Seagate recently released NAS specific Ironwolf SSD drives. So what makes them so special that they are specifically for use in a NAS?
If you need to get an 8TB disk and fancy a Seagate, we have a way for you to save $50 per drive, while getting a free enclosure and a 100% void warranty. The disk in question is the Seagate Barracuda Internal Hard Drive 8TB SATA 6Gb/s 256MB Cache 3.5-Inch. Long name, I know. The 8TB flavor sells (new) for $180 on Amazon, or you can get the faster spinning 005 flavor for $319.95 over at B&H. Either way, there is a way to get this drive for $139.99 and still have some spare parts.
I was surprised when Seagate reached out and asked me if I’d like to review some of their Ironwolf hard drives. I mean, how much is there really to write about hard drives? I’ve generally been pretty agnostic about which drives I use for my editing and backup. But once I started reading about the feature of these drives, I found there was a fair bit of info I hadn’t considered before. It’s worth remembering that storage is more and more important for us creative types.
With higher megapixel cameras and 4K footage becoming the norm, Raw files and videos are taking up more space than ever before. Large capacity memory cards are cheap enough that you can afford to buy a bunch to keep you going all day. If you own a camera with a dual card slot, then you can shoot your stills backups as you go, but video tends to only save to one card. It’s a lot of data to risk.
Seagate have announced that its popular Backup Plus Portable line of external drives now comes in a 5TB flavour. The company claims that this makes it the world’s highest capacity 2.5 portable hard drive. Based around the same technology as their recently released 5TB BarraCuda hard drive, it fits a lot of data into an even smaller package.
When I upgraded from 386 to 486, my hard drive went from a measly 40MB to a whopping 240MB. Totally blown away. Look at all this extra space I have! That was 22 years ago. Since then, memory cards that store a thousand times as much are the size of a fingernail and cost relatively little. 2-4TB hard drives are now also pretty commonplace and inexpensive. So, I’m kind of indifferent to the storage capacity race these days.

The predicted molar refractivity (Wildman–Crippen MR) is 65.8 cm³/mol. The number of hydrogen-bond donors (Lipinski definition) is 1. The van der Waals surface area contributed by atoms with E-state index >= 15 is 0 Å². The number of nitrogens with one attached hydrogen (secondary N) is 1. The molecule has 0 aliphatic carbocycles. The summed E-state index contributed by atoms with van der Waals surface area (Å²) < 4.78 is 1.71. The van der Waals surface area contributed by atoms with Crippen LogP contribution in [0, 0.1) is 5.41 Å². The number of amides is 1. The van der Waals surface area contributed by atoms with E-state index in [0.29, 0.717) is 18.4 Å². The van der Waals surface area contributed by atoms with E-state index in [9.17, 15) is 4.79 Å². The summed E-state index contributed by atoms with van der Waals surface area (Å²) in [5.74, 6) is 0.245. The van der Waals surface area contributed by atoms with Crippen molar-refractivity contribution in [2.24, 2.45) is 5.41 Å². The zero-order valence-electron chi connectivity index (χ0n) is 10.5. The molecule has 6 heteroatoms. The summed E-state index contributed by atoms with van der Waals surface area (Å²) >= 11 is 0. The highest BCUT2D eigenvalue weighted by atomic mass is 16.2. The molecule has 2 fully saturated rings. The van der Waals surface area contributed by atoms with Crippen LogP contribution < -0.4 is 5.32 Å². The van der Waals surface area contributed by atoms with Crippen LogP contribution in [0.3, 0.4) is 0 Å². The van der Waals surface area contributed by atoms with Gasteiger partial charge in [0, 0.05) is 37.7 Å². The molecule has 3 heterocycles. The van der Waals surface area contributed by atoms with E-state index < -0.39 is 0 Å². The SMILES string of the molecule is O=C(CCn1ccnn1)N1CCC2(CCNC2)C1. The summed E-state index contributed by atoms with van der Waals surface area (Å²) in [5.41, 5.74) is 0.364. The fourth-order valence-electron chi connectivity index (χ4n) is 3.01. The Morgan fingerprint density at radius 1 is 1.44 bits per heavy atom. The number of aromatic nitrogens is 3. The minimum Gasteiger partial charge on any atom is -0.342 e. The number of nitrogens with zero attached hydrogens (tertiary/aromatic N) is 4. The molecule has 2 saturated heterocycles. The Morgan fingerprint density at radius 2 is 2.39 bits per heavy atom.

Then Seagate come along and announce a monster 60TB 3.5″ drive. This would be impressive even if it were just a regular old hard drive, but this thing is an SSD. To give you an idea of just how ridiculous this capacity is, Seagate put together a list of highlights. Right at the top, they mention that you can reach 1PB (1 Petabyte) with only 17 of them.
When it comes to hard drives, failure rates are usually separated by mere percentages. This means the decision usually comes down to personal preference and availability of the speed and size you’re looking for.
If you’ve opted for any Seagate hard drives as of late though, specifically the 1.5TB and 3TB models, you might want to listen up, because these break the usual percentages and are failing at incredibly high rates, some not lasting more than a day.
As a result, Seagate is now on the defending side of a class action lawsuit due to the high failure rate and failure to replace the broken drives with working ones.
Market research and analysis firm BCN announced the annual BCN Awards 2015.
Winners are determined based on sales volume, calculated from data gathered from thousands of sellers throughout Japan.
Canon seems to be doing better than ever, while Nikon is just barely holding its ground.
Sony gets its first taste of victory (and a painful failure) and SanDisk maintains its top spot.
A bit of digging reveals why names like Think Tank, Lowepro and Manfrotto won’t make the list.
Earlier today it was revealed by Kaspersky, a leading software security group, that the NSA has been using leading brand hard drives to spy on targets worldwide. In fact, they have been doing so since 2001.
While you most likely use a hard drive manufactured by one of the companies involved, chances are that you haven’t been a victim. Not that you’ve got any way of knowing…
Infected computers were found in over 30 countries, including Iran, Russia, Pakistan and China.